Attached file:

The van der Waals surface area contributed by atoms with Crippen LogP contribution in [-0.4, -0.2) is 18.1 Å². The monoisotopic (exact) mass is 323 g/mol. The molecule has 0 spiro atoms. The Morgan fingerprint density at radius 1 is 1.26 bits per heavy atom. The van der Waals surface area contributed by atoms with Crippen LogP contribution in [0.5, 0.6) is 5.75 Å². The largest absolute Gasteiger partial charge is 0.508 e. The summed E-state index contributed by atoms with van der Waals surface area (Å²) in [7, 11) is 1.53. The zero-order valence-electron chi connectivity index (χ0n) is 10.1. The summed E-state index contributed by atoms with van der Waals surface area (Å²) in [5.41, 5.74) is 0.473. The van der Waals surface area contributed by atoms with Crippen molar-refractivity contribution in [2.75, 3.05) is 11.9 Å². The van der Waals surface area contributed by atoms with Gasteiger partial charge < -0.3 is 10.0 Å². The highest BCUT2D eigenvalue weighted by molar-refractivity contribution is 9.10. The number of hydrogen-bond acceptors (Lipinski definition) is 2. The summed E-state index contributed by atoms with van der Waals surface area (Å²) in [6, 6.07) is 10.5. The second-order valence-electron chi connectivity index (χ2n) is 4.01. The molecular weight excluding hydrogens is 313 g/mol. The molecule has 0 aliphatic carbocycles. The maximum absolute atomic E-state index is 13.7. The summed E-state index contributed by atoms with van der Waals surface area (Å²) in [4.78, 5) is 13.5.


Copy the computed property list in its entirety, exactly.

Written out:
The van der Waals surface area contributed by atoms with Crippen LogP contribution in [-0.4, -0.2) is 18.1 Å². The monoisotopic (exact) mass is 323 g/mol. The molecule has 0 spiro atoms. The Morgan fingerprint density at radius 1 is 1.26 bits per heavy atom. The van der Waals surface area contributed by atoms with Crippen LogP contribution in [0.5, 0.6) is 5.75 Å². The largest absolute Gasteiger partial charge is 0.508 e. The summed E-state index contributed by atoms with van der Waals surface area (Å²) in [7, 11) is 1.53. The zero-order valence-electron chi connectivity index (χ0n) is 10.1. The summed E-state index contributed by atoms with van der Waals surface area (Å²) in [5.41, 5.74) is 0.473. The van der Waals surface area contributed by atoms with Crippen molar-refractivity contribution in [2.75, 3.05) is 11.9 Å². The van der Waals surface area contributed by atoms with Gasteiger partial charge < -0.3 is 10.0 Å². The highest BCUT2D eigenvalue weighted by molar-refractivity contribution is 9.10. The number of hydrogen-bond acceptors (Lipinski definition) is 2. The summed E-state index contributed by atoms with van der Waals surface area (Å²) in [6, 6.07) is 10.5. The second-order valence-electron chi connectivity index (χ2n) is 4.01. The molecular weight excluding hydrogens is 313 g/mol. The molecule has 0 aliphatic carbocycles. The maximum absolute atomic E-state index is 13.7. The summed E-state index contributed by atoms with van der Waals surface area (Å²) in [4.78, 5) is 13.5.